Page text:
Saturday, September 13, 2008

Bold Audacity: Getting Something for Nothing and STILL You Complain?

So, we went to meeting today at the KG introducing parents to the new school year. They did the usual talking about the school's values, what they strive to teach, and their philosophy. They also went through the upgrades and renovations they have made and are making. Finally, after some time going through all of this she opened up the floor for questions. About the third question was one I found pretty telling. But first, let me set the stage for the question. Your choices as a parent at this school are to a) use the bus, b) pick your kids up immediately after class, or c) have them stay in a room with all the other kids whose parents are picking them up late (the Waiting Room).

We tried the waiting room for ONE day with ButterBean. She came home afterwards and crawled under a table refusing to come out... The next day we had her picked up by the ladies at the nursery the twins attended. But, that's not to say it's awful, she just hates crowds and noise. And the waiting room is a small long room FULL of kids. So, this year we tried the TwinBeans in the waiting room (not expecting a problem). JujuBean cried and refused to go back, JuniorBean had a great time. Now I pick up JujuBean immediately after class and leave JuniorBean to go to the Waiting Room (he thinks it's more fun than his classroom). The Waiting Room is a long narrow room with a small table, some shelves, a tv/VCR, crayons and paper, and such. It's bare and crowded. But, here's the kicker, it's free. That's right, we don't pay a penny.

Given the fact that we pay nothing, when my girls decided it wasn't to their liking, I called it a day and made other arrangements. However, the third question of the day during the presentation was from a man who was complaining about the fact that the Waiting Room was crowded, old, and really not up to snuff. He went on and on about how it had a significant impact on the school's attractiveness. Now, mind you, the majority (by far) of the kids ride the bus, so how significant this impact is, I couldn't really say. But I do find it very funny that he was complaining about a free service he receives... in a public forum... at length. After the Director addressed his question, saying that she had begun looking at it this last week, he went on about how much of an issue it was. It was kind of funny. Now, no group of has a corner on this kind of behavior and I always find it just a bit funny. They say don't look a gift horse in the mouth. This guy not only looked him in the mouth, he reached down his throat, and then said his teeth were ugly and his breath stinks. He'd better hope that horse doesn't bite him :).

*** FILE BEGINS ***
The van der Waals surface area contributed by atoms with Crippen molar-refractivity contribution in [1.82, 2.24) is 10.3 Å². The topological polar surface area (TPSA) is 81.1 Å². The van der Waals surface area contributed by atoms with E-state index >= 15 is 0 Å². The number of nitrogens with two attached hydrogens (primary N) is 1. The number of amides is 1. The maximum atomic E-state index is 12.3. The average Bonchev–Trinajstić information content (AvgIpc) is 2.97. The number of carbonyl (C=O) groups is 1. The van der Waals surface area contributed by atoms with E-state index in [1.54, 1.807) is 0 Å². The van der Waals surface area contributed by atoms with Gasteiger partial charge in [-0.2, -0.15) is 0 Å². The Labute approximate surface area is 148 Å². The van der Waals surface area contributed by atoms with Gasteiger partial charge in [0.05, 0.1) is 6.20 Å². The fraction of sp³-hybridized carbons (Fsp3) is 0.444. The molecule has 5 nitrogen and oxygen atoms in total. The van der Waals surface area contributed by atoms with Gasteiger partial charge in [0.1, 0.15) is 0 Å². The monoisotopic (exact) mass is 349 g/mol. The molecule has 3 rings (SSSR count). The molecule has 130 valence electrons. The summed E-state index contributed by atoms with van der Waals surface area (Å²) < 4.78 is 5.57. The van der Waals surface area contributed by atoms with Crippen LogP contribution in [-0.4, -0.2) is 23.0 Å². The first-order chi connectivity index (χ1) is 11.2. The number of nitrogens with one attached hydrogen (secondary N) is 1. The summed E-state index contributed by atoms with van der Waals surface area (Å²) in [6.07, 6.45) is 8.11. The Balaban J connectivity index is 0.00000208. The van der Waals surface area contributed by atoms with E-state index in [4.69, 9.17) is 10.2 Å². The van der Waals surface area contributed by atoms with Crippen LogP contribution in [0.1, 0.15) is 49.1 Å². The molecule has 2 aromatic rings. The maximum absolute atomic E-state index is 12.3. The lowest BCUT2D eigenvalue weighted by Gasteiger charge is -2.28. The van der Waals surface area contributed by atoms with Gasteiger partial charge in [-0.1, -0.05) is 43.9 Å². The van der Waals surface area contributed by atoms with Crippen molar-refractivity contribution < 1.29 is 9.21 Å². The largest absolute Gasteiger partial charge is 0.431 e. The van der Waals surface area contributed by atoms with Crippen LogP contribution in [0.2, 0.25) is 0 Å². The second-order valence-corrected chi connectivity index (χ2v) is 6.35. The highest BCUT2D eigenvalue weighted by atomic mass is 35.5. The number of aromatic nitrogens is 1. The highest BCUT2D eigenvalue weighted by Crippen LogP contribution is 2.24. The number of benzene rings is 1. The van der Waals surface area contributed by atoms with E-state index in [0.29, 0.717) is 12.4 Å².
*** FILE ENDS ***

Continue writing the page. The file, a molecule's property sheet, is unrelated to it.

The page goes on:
Happy audacity!

5 Comments:

At 9:23 AM , Anonymous tim said...

Mommabean,

I must agree with you... that guy was pretty annoying and he needed to just shut up. He was bugging us too. Yeah that's right... we were at the same meeting down in the basement there. :)
Our kid is in KG1 with Ashtar and Rula for teachers. Wish we would have known that we were in the same room all that time. :)

Peace,
tim

 
At 9:25 AM , Blogger MommaBean said...

You've GOT to be kidding. JuniorBean is in the same class. Positive we'll meet sometime soon. :)

 
At 10:04 AM , Anonymous tim said...

What a trip!
I don't want you putting your kiddos name up here but send me an email.

tim@...

 
At 1:16 PM , Anonymous tim said...

By the way... you might have noticed us unbeknownst to you. Our little blonde 22-month-old pitched a fit for about 30 seconds and interrupted the meeting. It was kind of embarrassing but some people behind us gave us a little crap-toy to give him and it shut him up right away. Arabs always have some type of chipsy snacks or toys to give away at a moment's notice. I love that.

 
At 6:13 AM , Blogger MommaBean said...

Of course we noticed you. In fact, when you first said you were in the meeting, I told El 3atal it was probably the Americans with the crying kid :). Been there, done that. And, yes folks here are always handing your kids unsolicited items, it's nice when you need one that they have something available. Ahh, the beauty of Arab hospitality.

 

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